Matthew Sullivan wrote:
der Mouse wrote:
Does anyone know of any law, either way, in any jurisdiction, bearing
on that theory? (I'd hope it would be shot down, but would much prefer
to know, either way.)
Specifically for right-of-way there is a (bi)law that mandates the
timeout for right-of-way.
I have a mental block on the term used to describe this particular
theory from common law. It's similar to but not quite adverse
possession (squatter law). It's not eminent domain (expropriation) or
easement (contractual right-of-way) either.
If you let someone cross your land without impeding them, for a specific
period of time (20 years IIRC), after that period you cannot legally
stop them. If they have removed anything you set to impede them (eg a
fence) they can be taken to court for trespass.
It has to be continuous unfettered access, and the period is different
from jurisdiction to jurisdiction. Here I think it's 10 years. It's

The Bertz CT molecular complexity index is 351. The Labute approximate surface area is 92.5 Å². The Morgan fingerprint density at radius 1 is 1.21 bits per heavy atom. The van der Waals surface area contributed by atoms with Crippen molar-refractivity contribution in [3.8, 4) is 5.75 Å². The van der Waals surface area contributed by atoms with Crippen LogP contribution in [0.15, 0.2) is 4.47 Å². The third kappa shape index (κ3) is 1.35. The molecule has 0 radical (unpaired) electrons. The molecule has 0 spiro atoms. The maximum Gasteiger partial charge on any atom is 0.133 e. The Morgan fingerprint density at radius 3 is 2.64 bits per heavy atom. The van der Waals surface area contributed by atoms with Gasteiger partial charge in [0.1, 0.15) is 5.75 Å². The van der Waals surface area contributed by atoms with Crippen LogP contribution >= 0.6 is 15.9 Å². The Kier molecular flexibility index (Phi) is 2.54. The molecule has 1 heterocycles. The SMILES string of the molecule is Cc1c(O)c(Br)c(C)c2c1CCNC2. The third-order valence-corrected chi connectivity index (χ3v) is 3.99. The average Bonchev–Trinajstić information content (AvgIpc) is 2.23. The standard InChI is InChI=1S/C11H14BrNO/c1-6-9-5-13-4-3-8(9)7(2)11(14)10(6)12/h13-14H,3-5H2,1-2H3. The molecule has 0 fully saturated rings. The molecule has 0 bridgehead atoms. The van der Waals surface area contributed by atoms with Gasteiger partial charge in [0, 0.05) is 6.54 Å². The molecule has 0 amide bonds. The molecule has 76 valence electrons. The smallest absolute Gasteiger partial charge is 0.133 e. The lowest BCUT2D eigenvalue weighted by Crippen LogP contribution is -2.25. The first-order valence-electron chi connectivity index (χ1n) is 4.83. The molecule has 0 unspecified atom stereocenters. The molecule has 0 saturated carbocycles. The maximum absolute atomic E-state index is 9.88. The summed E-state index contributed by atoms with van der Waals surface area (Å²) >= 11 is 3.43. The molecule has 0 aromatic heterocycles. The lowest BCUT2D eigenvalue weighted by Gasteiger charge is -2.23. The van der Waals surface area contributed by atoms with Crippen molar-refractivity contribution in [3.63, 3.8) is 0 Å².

been applied (successfully) in "walkers versus the mall" cases.
Every year the Nortel Ottawa Campus is "gated" (security stands at the
road access and "controls access") for a day to break continuity - we
have ponds that outsiders visit to watch the geese... ;-)
This is despite the fact that the land is leased from the NCC
(governmental organization). Probably a lease requirement, and probably
why visitors are normally tolerated.
I know of no laws relating to technical/internet/computer issues that
How many providers _haven't_ been filtering in one way or another for
years? Continuity is presumably broken, even if the law could be
twisted to apply outside of land access/ownership rights.
Asrg mailing list